PPRuNe Forums


Tech Log The very best in practical technical discussion on the web

Reply
 
Thread Tools Search this Thread
Old 14th Jan 2018, 10:51   #1 (permalink)
Thread Starter
 
Join Date: Sep 2013
Location: France
Age: 41
Posts: 14
Hello everyone,

It's been a while since I've been able to return to this beautiful community of professionals in a field that I love, aviation and aeronautics, even if unfortunately I could not make my profession of it ... Oh and with a little delay I wish you all a happy new year 2018. Moreover, I beg my English-speaking readers to apologize for any clumsy aeronautic formulations in english because I am French-speaker.

The Leap engine is about to succeed the CFM 56 I think in the coming decade. So I'm wondering when the production line of the latter engine will definitely be stopped. It seems to me that today it remain only the -5B and -7B variants on the 737 NG and the A320 ceo . I hypothesize that the production of the CFM 56 will definitely be stopped with the complete replacement of the 737NG and A320 ceo fleets through the world ... Could it be possible however for these aircrafts to be updated with Leap engines?

I still find quite limiting for customers of the 737 MAX family the unique choice of the Leap 1B engine, even if the PW1000G GTF still seems to know some sins of youth ... Why have imposed this unique engine?

In the impatient expectation of your kind answers.
Yan104 is offline   Reply With Quote
Old 14th Jan 2018, 13:02   #2 (permalink)
 
Join Date: Aug 2009
Location: Either down at the pointy end or up in the crew rest...
Posts: 492
Well, take a close look at a LEAP-1B, and tell me that you don't find it in any way similar to a CFM56

Its still made by CFM, comes in equivalent thrust ratings to the CFM56-7B, and is probably closer to the -7B than the -3B is to the 7B
STBYRUD is offline   Reply With Quote
Old 14th Jan 2018, 13:54   #3 (permalink)
 
Join Date: Apr 2008
Location: Nearer home than before!
Posts: 351
The 7BE has been in production since 2014. The wing is hte same, more or less, so re-engining is perfectly possible, however, with the life expectancy of most CFM engines being very good, the real question is will the number of -NGs going to the boneyard provide enough to keep the new build NGs in the air for the next 30 years. Probably more than likely.

The reason for the single supplier is cost saving for Boeing. One thing that really blows costs out of proportion, is too many options and choices. Airbus must be rueing the day they gave in on that with the A380....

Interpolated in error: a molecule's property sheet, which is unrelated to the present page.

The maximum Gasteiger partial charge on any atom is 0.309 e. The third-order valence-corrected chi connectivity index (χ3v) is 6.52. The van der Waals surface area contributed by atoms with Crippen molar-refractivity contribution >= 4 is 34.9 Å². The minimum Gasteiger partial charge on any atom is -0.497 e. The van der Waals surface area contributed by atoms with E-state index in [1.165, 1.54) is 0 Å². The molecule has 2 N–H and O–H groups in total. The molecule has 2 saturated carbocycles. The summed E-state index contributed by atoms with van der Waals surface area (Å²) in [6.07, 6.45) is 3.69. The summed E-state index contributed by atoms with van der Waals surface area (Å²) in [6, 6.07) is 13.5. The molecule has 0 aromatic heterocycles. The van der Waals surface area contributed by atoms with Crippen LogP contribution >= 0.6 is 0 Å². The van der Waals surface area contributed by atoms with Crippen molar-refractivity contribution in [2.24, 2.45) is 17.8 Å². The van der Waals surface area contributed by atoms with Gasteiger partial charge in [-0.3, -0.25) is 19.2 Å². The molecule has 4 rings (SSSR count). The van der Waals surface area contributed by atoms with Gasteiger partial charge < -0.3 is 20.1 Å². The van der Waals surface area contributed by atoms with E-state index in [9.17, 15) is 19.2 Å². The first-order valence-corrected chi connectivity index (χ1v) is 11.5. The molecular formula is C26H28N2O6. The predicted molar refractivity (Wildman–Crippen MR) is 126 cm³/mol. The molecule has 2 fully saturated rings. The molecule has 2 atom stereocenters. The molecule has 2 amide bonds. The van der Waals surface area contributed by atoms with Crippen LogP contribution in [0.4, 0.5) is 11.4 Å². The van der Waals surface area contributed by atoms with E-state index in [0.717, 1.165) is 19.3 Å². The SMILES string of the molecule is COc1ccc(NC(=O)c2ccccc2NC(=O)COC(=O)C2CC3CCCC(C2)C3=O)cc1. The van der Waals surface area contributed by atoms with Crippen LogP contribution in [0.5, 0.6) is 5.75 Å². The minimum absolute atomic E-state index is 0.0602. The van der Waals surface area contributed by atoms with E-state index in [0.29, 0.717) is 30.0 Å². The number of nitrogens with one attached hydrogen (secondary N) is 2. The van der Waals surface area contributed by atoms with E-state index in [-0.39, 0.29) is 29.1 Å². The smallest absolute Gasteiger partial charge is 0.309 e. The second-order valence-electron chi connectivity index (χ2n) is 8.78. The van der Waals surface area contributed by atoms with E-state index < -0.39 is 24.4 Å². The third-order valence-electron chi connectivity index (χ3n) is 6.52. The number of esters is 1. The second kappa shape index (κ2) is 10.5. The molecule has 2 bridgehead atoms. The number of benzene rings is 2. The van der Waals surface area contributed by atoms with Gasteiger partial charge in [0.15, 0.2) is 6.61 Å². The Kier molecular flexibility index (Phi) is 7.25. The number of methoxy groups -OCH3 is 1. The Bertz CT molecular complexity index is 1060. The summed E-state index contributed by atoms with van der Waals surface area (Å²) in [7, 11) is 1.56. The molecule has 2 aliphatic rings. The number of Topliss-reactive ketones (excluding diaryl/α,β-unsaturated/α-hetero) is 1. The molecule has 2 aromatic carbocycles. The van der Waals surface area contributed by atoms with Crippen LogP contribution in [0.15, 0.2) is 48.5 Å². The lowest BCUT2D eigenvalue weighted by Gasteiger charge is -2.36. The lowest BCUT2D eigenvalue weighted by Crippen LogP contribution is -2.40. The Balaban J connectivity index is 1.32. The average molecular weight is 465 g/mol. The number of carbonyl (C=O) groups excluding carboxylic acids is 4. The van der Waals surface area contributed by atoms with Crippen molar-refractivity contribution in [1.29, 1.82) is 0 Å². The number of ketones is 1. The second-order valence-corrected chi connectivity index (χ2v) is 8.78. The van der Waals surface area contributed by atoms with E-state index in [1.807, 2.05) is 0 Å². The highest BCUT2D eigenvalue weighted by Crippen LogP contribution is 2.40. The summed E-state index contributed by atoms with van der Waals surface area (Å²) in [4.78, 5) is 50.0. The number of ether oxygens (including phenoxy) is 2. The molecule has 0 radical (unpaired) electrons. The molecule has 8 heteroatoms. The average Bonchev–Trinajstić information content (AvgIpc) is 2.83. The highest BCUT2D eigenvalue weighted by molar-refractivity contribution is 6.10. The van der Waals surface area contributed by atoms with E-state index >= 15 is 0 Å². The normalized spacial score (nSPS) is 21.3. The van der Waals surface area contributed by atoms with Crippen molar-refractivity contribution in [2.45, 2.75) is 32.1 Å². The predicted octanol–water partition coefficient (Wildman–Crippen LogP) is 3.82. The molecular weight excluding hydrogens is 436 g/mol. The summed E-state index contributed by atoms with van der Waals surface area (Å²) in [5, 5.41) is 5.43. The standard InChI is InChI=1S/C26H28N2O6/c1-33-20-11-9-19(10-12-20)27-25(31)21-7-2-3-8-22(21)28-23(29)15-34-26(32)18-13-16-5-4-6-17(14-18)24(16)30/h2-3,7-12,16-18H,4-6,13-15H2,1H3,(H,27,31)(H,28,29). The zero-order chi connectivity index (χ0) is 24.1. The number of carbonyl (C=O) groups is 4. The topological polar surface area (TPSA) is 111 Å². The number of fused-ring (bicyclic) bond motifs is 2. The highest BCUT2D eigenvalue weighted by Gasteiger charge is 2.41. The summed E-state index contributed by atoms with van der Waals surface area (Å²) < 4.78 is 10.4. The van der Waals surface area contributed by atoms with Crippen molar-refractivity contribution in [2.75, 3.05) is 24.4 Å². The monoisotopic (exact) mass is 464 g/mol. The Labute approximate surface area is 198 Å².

RVF750 is offline   Reply With Quote
Old 14th Jan 2018, 14:08   #4 (permalink)
 
Join Date: Aug 2016
Location: Brussels
Posts: 9
The Leap 1B engine is also heavier by a few hundred kg's compared to the CFM56, so I don't think a "simple" re-engining is possible. They had to increase strength of some structural components.
Themax23 is offline   Reply With Quote
Old 14th Jan 2018, 19:33   #5 (permalink)
 
Join Date: Jul 2013
Location: Everett, WA
Age: 62
Posts: 1,450
The CFM56-7B will remain in production as long as Boeing is still building P-8s. It would cost a not so small fortune to recertify the P-8 with the Leap - too much to be justified for a relatively small production run.
I don't expect to see the NG re-engine with the Leap. The integration of the engine with the airframe makes it cost prohibitive (this is true for most modern airliners).
tdracer is offline   Reply With Quote
Old 15th Jan 2018, 14:48   #6 (permalink)
Thread Starter
 
Join Date: Sep 2013
Location: France
Age: 41
Posts: 14
Hello everyone,

I thank you for your participation. I answer each of you point by point by broadening the debate:

Quote:
STBYRUD said

Well, take a close look at a LEAP-1B, and tell me that you don't find it in any way similar to a CFM56

Its still made by CFM, comes in equivalent thrust ratings to the CFM56-7B, and is probably closer to the -7B than the -3B is to the 7B
First of all STBYRUD your answer seems to me a little off topic, I did not speak of comparison between the performance of the CFM56 and the Leap, but the moment when will be decided the stopping of the chain of the CFM56, and the total replacement of this engine by LEAP.
But even so, I doubt that motorists would commit millions of dollars and a program of 5 years of research and development (is the rule for any new engine in this sector) to produce machines without real progress for airlines customers both in terms of consumption performance and engine thrust ... The standard for current engines is a dillution rate of 9 when at the time of the first CFM56 when reaching the 7 was a feat !!. ..And according to Safran Engines, the CFM56-3 thrust range was 82/105 kn compared to the 124.5kn of Leap 1B !
I think in fact that the current goal of any motorist is to lighten up the entire reactor by using more and more composite or other alloys conferring endurance and strength especially for blades of compressors and turbine , and the resistance of the combustion chamber, to space maintenance cycles, and to refine more and more the specific consumption by improving the dillution rate to give more autonomy to the aircraft equipped.

Quote:
RVF750

The 7BE has been in production since 2014. The wing is hte same, more or less, so re-engining is perfectly possible, however, with the life expectancy of most CFM engines being very good, the real question is will the number of -NGs going to the boneyard provide enough to keep the new build NGs in the air for the next 30 years. Probably more than likely.